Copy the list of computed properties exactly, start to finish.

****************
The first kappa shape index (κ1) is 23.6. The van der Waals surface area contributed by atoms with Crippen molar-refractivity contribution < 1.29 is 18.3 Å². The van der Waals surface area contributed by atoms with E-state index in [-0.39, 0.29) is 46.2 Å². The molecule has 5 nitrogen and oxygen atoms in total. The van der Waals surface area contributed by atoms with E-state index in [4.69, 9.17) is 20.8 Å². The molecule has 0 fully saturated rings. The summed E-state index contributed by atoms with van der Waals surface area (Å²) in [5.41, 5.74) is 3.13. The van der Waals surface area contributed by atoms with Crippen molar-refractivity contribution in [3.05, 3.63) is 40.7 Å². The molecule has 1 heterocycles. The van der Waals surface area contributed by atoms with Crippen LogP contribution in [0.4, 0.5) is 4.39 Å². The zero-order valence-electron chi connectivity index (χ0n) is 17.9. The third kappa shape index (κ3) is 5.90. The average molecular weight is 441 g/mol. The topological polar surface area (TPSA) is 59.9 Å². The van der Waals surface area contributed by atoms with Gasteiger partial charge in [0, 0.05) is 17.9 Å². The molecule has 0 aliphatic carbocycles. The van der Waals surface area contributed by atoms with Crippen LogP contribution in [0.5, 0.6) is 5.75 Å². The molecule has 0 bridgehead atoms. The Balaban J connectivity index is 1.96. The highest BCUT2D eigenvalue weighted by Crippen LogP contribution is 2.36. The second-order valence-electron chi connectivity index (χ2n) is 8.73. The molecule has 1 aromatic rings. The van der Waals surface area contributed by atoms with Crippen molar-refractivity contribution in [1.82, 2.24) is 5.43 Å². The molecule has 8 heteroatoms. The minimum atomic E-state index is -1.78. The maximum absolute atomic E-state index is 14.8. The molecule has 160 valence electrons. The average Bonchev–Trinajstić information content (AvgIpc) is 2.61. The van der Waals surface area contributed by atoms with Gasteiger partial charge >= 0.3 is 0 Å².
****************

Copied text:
The first kappa shape index (κ1) is 23.6. The van der Waals surface area contributed by atoms with Crippen molar-refractivity contribution < 1.29 is 18.3 Å². The van der Waals surface area contributed by atoms with E-state index in [-0.39, 0.29) is 46.2 Å². The molecule has 5 nitrogen and oxygen atoms in total. The van der Waals surface area contributed by atoms with E-state index in [4.69, 9.17) is 20.8 Å². The molecule has 0 fully saturated rings. The summed E-state index contributed by atoms with van der Waals surface area (Å²) in [5.41, 5.74) is 3.13. The van der Waals surface area contributed by atoms with Crippen molar-refractivity contribution in [3.05, 3.63) is 40.7 Å². The molecule has 1 heterocycles. The van der Waals surface area contributed by atoms with Crippen LogP contribution in [0.4, 0.5) is 4.39 Å². The zero-order valence-electron chi connectivity index (χ0n) is 17.9. The third kappa shape index (κ3) is 5.90. The average molecular weight is 441 g/mol. The topological polar surface area (TPSA) is 59.9 Å². The van der Waals surface area contributed by atoms with Gasteiger partial charge in [0, 0.05) is 17.9 Å². The molecule has 0 aliphatic carbocycles. The van der Waals surface area contributed by atoms with Crippen LogP contribution in [0.5, 0.6) is 5.75 Å². The molecule has 0 bridgehead atoms. The Balaban J connectivity index is 1.96. The highest BCUT2D eigenvalue weighted by Crippen LogP contribution is 2.36. The second-order valence-electron chi connectivity index (χ2n) is 8.73. The molecule has 1 aromatic rings. The van der Waals surface area contributed by atoms with Crippen molar-refractivity contribution in [1.82, 2.24) is 5.43 Å². The molecule has 8 heteroatoms. The minimum atomic E-state index is -1.78. The maximum absolute atomic E-state index is 14.8. The molecule has 160 valence electrons. The average Bonchev–Trinajstić information content (AvgIpc) is 2.61. The van der Waals surface area contributed by atoms with Gasteiger partial charge >= 0.3 is 0 Å².